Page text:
Familial Cancer

, Volume 11, Issue 1, pp 41–47 | Cite as

Contribution of germline mutations in the BRCA and PALB2 genes to pancreatic cancer in Italy

  • P. Ghiorzo
  • V. Pensotti
  • G. Fornarini
  • S. Sciallero
  • L. Battistuzzi
  • F. Belli
  • L. Bonelli
  • G. Borgonovo
  • W. Bruno
  • A. Gozza
  • S. Gargiulo
  • L. Mastracci
  • S. Nasti
  • G. Palmieri
  • F. Papadia
  • L. Pastorino
  • A. Russo
  • V. Savarino
  • L. Varesco
  • L. Bernard
  • G. Bianchi Scarrà
  • for the Genoa Pancreatic Cancer Study Group
Original Article

Abstract

Pancreatic adenocarcinoma (PC) is the third most common cancer associated with BRCA mutations. Most notice has been given to BRCA2, while the association between BRCA1 and PC is less widely reported. Recently, PALB2 has been implicated in both PC and breast cancer (BC) susceptibility. We selected 29 Italian PC patients from a case–control study of PC according to their personal and family history of both PC and breast/ovarian cancer (BC/OC) and tested them for presence of germline mutations in BRCA1, BRCA2 and PALB2. We identified no germline mutations or deletions in PALB2, but detected 7 BRCA mutations (4 in BRCA1 and 3 in BRCA2). These findings suggest that PALB2 does not play a major role in PC susceptibility in our population. As we found an almost equal frequency of germline mutations in BRCA1 and BRCA2, germline alterations in either of these genes may explain a subset of Italian families presenting both PC and BC/OC. Moreover, as we began the observation of these families from probands who are affected by PC, we provide here a direct assessment of the role of PALB2 and BRCA mutations in PC susceptibility.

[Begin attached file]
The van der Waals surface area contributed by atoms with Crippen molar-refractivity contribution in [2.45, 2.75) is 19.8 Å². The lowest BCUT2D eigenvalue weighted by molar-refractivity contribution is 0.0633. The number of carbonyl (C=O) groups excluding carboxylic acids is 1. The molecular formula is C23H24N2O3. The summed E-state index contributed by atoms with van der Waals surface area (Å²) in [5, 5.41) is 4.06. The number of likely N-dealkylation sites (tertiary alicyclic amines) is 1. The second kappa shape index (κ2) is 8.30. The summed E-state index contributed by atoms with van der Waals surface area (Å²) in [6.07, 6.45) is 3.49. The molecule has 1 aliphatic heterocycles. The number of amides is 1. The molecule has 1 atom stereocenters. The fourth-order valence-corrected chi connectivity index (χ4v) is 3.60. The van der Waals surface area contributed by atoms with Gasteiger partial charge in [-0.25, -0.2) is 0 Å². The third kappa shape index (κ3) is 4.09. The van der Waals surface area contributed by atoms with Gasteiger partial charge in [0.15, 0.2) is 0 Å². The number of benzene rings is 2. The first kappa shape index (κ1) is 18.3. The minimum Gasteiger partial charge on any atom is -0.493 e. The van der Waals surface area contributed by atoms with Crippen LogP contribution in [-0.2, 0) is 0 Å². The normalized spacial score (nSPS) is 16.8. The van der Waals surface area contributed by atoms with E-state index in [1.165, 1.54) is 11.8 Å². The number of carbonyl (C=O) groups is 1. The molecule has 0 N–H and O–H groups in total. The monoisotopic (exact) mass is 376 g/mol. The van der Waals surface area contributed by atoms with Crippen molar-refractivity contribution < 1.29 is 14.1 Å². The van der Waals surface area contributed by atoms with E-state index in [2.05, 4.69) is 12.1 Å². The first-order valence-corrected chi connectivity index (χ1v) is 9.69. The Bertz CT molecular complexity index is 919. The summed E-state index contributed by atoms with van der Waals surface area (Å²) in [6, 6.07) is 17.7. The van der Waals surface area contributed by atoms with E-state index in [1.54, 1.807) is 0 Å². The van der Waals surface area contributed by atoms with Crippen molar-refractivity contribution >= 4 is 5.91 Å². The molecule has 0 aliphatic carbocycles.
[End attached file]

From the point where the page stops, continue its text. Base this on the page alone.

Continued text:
Keywords

Pancreatic cancer susceptibility BRCA PALB2 Hereditary breast ovarian cancer syndrome (HBOC) Germline mutation 

Notes

Acknowledgments

We are grateful to Chiara Baldo at the Galliera Genetic Bank—Network of Telethon Genetic Biobanks (project GTB07001) for providing lymphoblastoid cell-lines. This study was funded by IRCSS 2007 Italian Ministry of Health DGRST.4/4235-P1.9.A.B, Fondazione CARIGE, PRIN 2008 to G.B.-S.

Conflict of interest

None declared.

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Copyright information

© Springer Science+Business Media B.V. 2011

Authors and Affiliations

  • P. Ghiorzo
    • 1
  • V. Pensotti
    • 2
  • G. Fornarini
    • 3
  • S. Sciallero
    • 3
  • L. Battistuzzi
    • 4
  • F. Belli
    • 5
  • L. Bonelli
    • 6
  • G. Borgonovo
    • 7
  • W. Bruno
    • 1
  • A. Gozza
    • 8
  • S. Gargiulo
    • 1
  • L. Mastracci
    • 9
  • S. Nasti
    • 1
  • G. Palmieri
    • 10
  • F. Papadia
    • 7
  • L. Pastorino
    • 1
  • A. Russo
    • 11
  • V. Savarino
    • 12
  • L. Varesco
    • 13
  • L. Bernard
    • 14
  • G. Bianchi Scarrà
    • 1
    • 15
  • for the Genoa Pancreatic Cancer Study Group
  1. 1.Department of Oncology, Biology and GeneticsUniversity of GenoaGenoaItaly
  2. 2.FIRC Institute of Molecular Oncology Foundation (IFOM)MilanItaly
  3. 3.Medical Oncology Unit, San Martino HospitalGenoaItaly
  4. 4.Department of Health SciencesUniversity of GenoaGenoaItaly
  5. 5.General and Biliopancreatic Surgery Unit, Galliera HospitalGenoaItaly
  6. 6.Secondary Prevention and Screening, National Cancer InstituteMilanItaly
  7. 7.Department of SurgeryUniversity of GenoaGenoaItaly
  8. 8.Medical Oncology Unit Galliera HospitalGenoaItaly
  9. 9.Department of Anatomic PathologyUniversity of GenovaGenoaItaly
  10. 10.Institute of Biomolecular Chemistry, National Research CouncilSassariItaly
  11. 11.Department of Surgery and OncologyUniversity of PalermoPalermoItaly
  12. 12.Department of Internal MedicineUniversity of GenoaGenoaItaly
  13. 13.Center for Hereditary Tumors, National Cancer InstituteGenoaItaly
  14. 14.Department of Experimental OncologyEuropean Institute of OncologyMilanItaly
  15. 15.Laboratory of Rare Hereditary Cancers, San Martino HospitalGenoaItaly

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